In the stars
* The Christchurch Art Gallery Te Puna o Waiwhetu is celebrating Matariki - the Maori New Year - with an artistic flourish.
"A fantastic opportunity for us to bring together a range of events and exhibitions that help to connect us with our Maori heritage," the gallery's director, Jenny Harper, says. "Matariki gives us an opportunity to reflect on what has gone before, and what is in the future."
Inez Crawford's Bouncy Marae takes centre stage in the gallery's foyer (until July 27). Designed to catch the eye of children and inspired by Crawford's childhood impression that her marae was a fairy-tale castle, this bouncy-castle wharenui is brown on the outside, bright pink inside and free for children to plunge into with relish.
The William Sutton Gallery has been transformed into a large artwork. Christchurch artist Darryn George uses intricate patterns, insistent rhythms and an eye-popping palette of red, black and white to fill the gallery's hushed white cube with pulsating light, language and pattern. Stretching more than 50 metres and reaching from floor to ceiling, Pulse fuses customary Maori art with contemporary abstract painting (until August 24).
Inspired by the vast journeys made by early Maori navigators, Travelling Light is an exhibition filled with star maps, sea journeys and night flights. The star of the show is also a treasure in the gallery's works- on-paper collection: Ralph Hotere and Bill Cuthbert's Pathway to the Sea - Aramoana, a suite of prints that overlays the land and skyscape of Aramoana with flight paths, light lines and flight lines (until July 13). The exhibition also includes a weaving by Ani O'Neill, Lonnie Hutchinson's cut-paper work featuring the peaks surrounding Lyttelton harbour, and Lisa Reihana's digital photographic work on aluminium.
A tribute to Hone Tuwhare, the acclaimed Maori writer who died earlier this year, will be held at the gallery at 7pm on Friday, June 27. The evening of poetry and performance will feature Apirana Taylor, Tusiata Avia, Bernadette Hall, Brian Potiki, Jeffrey Paparoa Holman, Danielle O'Halloran, Ben Brown, Doc Drumheller, Ciaran Fox and others. Admission free.
On Sunday, June 29, Christchurch singer Sheree Waitoa (aka Sista) will give a free concert at 2pm at the gallery - an act influenced by jazz, reggae and Maori culture.
* Papanui High School provides a different perspective on Shakespeare's sublimely silly comedy, A Midsummer Night's Dream (7.30pm, June 25 to 27, Papanui High School Hall). The young cast presents a psychedelic '60s Shakespeare complete with hippy fairies and bumbling drama queens. Watch spellbound as the star-crossed lovers frolic in the fog and the fairies come straight from Woodstock. Groovy! For bookings phone 352-6119.
* An all-New Zealand cast will present NBR New Zealand Opera's production of Humperdinck's Hansel and Gretel in Christchurch's Isaac Theatre Royal on Saturday, July 19 and Monday, July 21.
Returning from overseas to sing the title roles are mezzo-soprano Anna Pierard (Hansel) and soprano Ana James (Gretel).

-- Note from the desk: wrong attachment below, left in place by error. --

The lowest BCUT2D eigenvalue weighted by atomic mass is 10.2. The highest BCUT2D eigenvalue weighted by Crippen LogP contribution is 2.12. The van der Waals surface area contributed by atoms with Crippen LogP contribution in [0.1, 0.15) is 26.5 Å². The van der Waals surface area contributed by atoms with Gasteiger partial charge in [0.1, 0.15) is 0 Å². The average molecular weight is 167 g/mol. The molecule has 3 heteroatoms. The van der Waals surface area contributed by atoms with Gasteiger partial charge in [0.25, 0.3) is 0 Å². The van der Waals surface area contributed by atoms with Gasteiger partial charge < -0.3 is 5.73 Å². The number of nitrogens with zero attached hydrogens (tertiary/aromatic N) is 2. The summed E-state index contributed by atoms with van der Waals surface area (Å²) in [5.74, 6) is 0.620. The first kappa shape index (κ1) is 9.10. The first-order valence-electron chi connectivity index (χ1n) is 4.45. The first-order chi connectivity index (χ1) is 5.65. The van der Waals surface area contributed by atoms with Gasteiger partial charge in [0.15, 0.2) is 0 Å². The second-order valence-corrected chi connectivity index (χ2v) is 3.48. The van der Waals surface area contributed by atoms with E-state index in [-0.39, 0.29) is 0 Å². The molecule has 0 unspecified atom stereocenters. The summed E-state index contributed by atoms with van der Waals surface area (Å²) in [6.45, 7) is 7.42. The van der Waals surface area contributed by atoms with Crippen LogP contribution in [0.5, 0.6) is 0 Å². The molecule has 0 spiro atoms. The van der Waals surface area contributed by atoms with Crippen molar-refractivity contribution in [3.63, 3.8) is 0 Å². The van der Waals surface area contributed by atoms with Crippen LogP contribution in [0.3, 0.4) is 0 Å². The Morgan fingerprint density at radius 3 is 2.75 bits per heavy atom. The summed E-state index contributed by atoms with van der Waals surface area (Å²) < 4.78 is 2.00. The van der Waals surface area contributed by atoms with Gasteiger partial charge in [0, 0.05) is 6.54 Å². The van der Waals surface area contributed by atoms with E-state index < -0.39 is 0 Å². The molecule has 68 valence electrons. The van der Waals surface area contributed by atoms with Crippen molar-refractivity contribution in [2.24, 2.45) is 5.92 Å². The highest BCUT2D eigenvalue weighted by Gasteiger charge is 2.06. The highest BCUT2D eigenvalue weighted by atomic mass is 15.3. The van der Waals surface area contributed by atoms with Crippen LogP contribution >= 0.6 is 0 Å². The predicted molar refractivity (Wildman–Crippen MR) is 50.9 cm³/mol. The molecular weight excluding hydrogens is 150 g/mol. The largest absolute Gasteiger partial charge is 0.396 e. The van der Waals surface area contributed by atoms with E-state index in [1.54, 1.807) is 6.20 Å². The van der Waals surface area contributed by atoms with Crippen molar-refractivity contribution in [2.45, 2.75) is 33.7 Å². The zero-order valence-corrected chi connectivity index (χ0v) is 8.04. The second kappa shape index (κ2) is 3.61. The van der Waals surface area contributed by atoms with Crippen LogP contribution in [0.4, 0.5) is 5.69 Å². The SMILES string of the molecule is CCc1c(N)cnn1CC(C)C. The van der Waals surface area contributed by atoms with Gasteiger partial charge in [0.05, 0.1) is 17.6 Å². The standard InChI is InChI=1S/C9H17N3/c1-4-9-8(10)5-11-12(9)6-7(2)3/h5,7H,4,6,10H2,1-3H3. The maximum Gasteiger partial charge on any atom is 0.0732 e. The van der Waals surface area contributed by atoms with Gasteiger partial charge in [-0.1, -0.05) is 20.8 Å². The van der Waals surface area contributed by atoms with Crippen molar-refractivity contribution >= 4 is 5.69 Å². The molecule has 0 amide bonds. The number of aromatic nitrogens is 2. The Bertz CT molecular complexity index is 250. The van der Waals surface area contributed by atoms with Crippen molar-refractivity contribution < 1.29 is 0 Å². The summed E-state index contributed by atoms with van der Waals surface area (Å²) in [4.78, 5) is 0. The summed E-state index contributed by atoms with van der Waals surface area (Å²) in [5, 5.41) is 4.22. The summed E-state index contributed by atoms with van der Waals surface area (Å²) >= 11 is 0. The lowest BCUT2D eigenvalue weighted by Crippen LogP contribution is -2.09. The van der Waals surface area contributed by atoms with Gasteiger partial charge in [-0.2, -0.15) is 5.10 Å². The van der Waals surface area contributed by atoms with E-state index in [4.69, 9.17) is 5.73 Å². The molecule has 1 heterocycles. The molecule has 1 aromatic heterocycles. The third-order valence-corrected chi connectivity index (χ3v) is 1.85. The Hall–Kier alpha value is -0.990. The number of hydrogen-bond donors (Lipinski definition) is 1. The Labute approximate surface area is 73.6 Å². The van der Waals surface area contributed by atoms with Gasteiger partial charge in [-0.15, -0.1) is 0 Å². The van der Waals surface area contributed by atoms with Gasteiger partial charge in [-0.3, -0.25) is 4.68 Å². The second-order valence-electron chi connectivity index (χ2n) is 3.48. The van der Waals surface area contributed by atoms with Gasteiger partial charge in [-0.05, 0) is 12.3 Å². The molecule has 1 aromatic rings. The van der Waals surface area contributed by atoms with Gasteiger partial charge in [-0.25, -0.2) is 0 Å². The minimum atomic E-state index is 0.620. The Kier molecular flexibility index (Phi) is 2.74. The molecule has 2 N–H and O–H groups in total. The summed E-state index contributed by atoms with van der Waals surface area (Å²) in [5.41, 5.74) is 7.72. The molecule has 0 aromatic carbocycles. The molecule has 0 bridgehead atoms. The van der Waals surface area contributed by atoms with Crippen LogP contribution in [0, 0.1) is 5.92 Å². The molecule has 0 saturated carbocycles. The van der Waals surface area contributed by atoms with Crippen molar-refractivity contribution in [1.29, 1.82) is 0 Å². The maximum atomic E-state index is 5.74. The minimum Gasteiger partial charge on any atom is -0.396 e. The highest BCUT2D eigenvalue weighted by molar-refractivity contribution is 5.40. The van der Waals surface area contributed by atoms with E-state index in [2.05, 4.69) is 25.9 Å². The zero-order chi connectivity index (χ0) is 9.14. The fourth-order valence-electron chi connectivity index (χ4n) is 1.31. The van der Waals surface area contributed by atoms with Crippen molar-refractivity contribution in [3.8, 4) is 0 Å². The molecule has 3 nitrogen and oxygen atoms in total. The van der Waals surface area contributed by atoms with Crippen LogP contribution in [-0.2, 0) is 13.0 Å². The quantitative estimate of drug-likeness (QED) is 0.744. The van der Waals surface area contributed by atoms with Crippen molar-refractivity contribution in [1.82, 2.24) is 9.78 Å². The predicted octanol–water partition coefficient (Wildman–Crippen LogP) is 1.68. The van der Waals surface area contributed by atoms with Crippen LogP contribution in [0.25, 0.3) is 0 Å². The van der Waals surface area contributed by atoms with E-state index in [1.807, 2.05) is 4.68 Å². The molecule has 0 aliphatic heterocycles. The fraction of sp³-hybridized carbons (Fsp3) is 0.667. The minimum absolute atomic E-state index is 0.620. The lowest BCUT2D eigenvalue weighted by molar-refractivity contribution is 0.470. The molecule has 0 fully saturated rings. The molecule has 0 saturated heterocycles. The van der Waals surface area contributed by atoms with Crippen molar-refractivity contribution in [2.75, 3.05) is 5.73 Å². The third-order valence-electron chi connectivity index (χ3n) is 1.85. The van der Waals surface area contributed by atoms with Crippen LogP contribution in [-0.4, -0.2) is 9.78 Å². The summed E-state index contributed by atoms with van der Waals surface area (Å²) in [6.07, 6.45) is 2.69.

James has completed a two-year term as a member of the Jette Parker Young Artist Programme at the Royal Opera Covent Garden, in London. Pierard has received critical praise in New Zealand and overseas.
Helen Medlyn joins the cast as Witch and Mother. Baritone James Harrison returns from Britain to sing the role of the Father. Two of the Dame Malvina Major emerging artists, sopranos Barbara Graham and Barbara Paterson, share the role of Sandman/Dew Fairy. Michael Hurst makes his opera-directing debut with Hansel and Gretel. Tecwyn Evans and Michael Vinten share the conductor's podium with core and associate players drawn from the Christchurch Symphony Orchestra for the production's South Island leg. Hansel and Gretel will also be performed at Timaru's Theatre Royal on July 23, Wanaka's Lake Wanaka Centre on July 28 and 29 and Greymouth's Regent Theatre on August 1.
* Queenstown's Park Hotel will host a new exhibition by Maori sculptor Rua Paul. The Journey and The Arrival (July 6) features 40 new sculptural pieces in a purpose- created space. Paul held The Journey in Christchurch two years ago.
The story of the people and treasures which came to Aotearoa on the first waka is told in sculpture and artworks highlighted with an educational and visual multimedia presentation. Open to the public on Sunday, July 6 (11am to 3pm).
Paul has worked throughout the Pacific as a carver and studied traditional forms of carving, canoe making and early navigation. His apprenticeship began under Paki Harrison, a leader in his own generation of Maori art and a leading expert in carving. Paul's work includes five major meeting-house projects in the Auckland region.
Twist and shake
* Christchurch's Top Dog Theatre will present John Godber's play Shakers at the University Theatre, in the Arts Centre (August 20 to 30).
Set in a trendy cocktail bar in the north of England during Maggie Thatcher's yuppie '80s, Shakers is a funny and honest look at the lives of four waitresses, and what each of them is aspiring to, or maybe not aspiring to.
Top Dog has previously presented Godber's all-male-cast companion piece Bouncers. In Shakers, the four- person cast becomes the range of characters who walk into the bar. Anna Willow will play Mel, who's seen it all before. Jay Versteeg plays Adele, a single mother who has to work to support her three-year-old daughter. Nikki Bleyandaal plays young Nicky, who dreams of being a dancer and Catterina Tilby plays Carol, with her A levels and Arts degree, but no proper job. Book at The Court Theatre. –Christopher Moore
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